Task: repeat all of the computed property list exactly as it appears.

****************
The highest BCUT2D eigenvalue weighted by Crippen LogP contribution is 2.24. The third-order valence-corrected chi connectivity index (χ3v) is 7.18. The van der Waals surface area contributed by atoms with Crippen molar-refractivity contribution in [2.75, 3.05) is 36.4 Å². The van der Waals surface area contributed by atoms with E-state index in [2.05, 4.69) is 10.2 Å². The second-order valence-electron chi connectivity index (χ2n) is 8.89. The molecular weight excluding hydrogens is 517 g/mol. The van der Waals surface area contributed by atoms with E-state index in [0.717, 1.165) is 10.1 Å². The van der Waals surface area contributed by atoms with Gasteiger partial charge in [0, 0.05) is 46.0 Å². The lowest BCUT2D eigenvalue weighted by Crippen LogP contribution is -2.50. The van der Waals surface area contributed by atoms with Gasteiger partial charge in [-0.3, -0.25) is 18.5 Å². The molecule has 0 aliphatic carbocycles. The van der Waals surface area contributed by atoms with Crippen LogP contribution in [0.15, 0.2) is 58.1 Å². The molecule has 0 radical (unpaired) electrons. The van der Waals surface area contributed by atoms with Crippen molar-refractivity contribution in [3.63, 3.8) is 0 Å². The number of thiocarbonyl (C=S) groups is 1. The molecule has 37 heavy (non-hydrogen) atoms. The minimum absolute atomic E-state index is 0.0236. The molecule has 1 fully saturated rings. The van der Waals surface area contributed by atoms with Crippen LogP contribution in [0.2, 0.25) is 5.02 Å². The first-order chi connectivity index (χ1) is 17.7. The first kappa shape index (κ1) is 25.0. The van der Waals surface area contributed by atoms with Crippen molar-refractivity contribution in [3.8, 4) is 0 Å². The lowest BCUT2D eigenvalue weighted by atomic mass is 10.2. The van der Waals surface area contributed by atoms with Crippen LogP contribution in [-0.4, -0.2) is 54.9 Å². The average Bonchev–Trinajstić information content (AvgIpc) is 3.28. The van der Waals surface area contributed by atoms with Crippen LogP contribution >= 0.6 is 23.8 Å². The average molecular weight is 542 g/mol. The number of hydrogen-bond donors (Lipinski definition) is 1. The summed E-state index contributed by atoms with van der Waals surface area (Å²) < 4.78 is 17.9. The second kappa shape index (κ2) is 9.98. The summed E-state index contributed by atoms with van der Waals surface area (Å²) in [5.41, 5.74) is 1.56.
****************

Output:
The highest BCUT2D eigenvalue weighted by Crippen LogP contribution is 2.24. The third-order valence-corrected chi connectivity index (χ3v) is 7.18. The van der Waals surface area contributed by atoms with Crippen molar-refractivity contribution in [2.75, 3.05) is 36.4 Å². The van der Waals surface area contributed by atoms with E-state index in [2.05, 4.69) is 10.2 Å². The second-order valence-electron chi connectivity index (χ2n) is 8.89. The molecular weight excluding hydrogens is 517 g/mol. The van der Waals surface area contributed by atoms with E-state index in [0.717, 1.165) is 10.1 Å². The van der Waals surface area contributed by atoms with Gasteiger partial charge in [0, 0.05) is 46.0 Å². The lowest BCUT2D eigenvalue weighted by Crippen LogP contribution is -2.50. The van der Waals surface area contributed by atoms with Gasteiger partial charge in [-0.3, -0.25) is 18.5 Å². The molecule has 0 aliphatic carbocycles. The van der Waals surface area contributed by atoms with Crippen LogP contribution in [0.15, 0.2) is 58.1 Å². The molecule has 0 radical (unpaired) electrons. The van der Waals surface area contributed by atoms with Crippen molar-refractivity contribution in [3.63, 3.8) is 0 Å². The number of thiocarbonyl (C=S) groups is 1. The molecule has 37 heavy (non-hydrogen) atoms. The minimum absolute atomic E-state index is 0.0236. The molecule has 1 fully saturated rings. The van der Waals surface area contributed by atoms with Crippen LogP contribution in [0.2, 0.25) is 5.02 Å². The first-order chi connectivity index (χ1) is 17.7. The first kappa shape index (κ1) is 25.0. The van der Waals surface area contributed by atoms with Crippen molar-refractivity contribution in [3.8, 4) is 0 Å². The lowest BCUT2D eigenvalue weighted by atomic mass is 10.2. The van der Waals surface area contributed by atoms with Crippen LogP contribution in [-0.4, -0.2) is 54.9 Å². The average Bonchev–Trinajstić information content (AvgIpc) is 3.28. The van der Waals surface area contributed by atoms with Crippen LogP contribution >= 0.6 is 23.8 Å². The average molecular weight is 542 g/mol. The number of hydrogen-bond donors (Lipinski definition) is 1. The summed E-state index contributed by atoms with van der Waals surface area (Å²) < 4.78 is 17.9. The second kappa shape index (κ2) is 9.98. The summed E-state index contributed by atoms with van der Waals surface area (Å²) in [5.41, 5.74) is 1.56.